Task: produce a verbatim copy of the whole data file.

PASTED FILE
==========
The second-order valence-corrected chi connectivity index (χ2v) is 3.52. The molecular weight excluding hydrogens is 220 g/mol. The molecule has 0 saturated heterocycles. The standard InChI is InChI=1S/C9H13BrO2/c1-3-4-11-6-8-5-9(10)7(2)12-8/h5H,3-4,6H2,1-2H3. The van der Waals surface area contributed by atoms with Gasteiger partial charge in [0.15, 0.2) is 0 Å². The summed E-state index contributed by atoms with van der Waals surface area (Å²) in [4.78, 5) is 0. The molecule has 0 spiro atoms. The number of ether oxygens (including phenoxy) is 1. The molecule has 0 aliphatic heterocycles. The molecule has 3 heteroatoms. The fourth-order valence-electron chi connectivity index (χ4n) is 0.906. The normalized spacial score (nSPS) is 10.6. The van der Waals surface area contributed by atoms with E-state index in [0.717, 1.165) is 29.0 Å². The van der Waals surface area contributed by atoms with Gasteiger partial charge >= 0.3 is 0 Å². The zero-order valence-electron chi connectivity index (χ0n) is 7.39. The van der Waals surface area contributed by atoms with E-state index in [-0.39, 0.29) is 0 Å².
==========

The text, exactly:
The second-order valence-corrected chi connectivity index (χ2v) is 3.52. The molecular weight excluding hydrogens is 220 g/mol. The molecule has 0 saturated heterocycles. The standard InChI is InChI=1S/C9H13BrO2/c1-3-4-11-6-8-5-9(10)7(2)12-8/h5H,3-4,6H2,1-2H3. The van der Waals surface area contributed by atoms with Gasteiger partial charge in [0.15, 0.2) is 0 Å². The summed E-state index contributed by atoms with van der Waals surface area (Å²) in [4.78, 5) is 0. The molecule has 0 spiro atoms. The number of ether oxygens (including phenoxy) is 1. The molecule has 0 aliphatic heterocycles. The molecule has 3 heteroatoms. The fourth-order valence-electron chi connectivity index (χ4n) is 0.906. The normalized spacial score (nSPS) is 10.6. The van der Waals surface area contributed by atoms with E-state index in [0.717, 1.165) is 29.0 Å². The van der Waals surface area contributed by atoms with Gasteiger partial charge >= 0.3 is 0 Å². The zero-order valence-electron chi connectivity index (χ0n) is 7.39. The van der Waals surface area contributed by atoms with E-state index in [-0.39, 0.29) is 0 Å².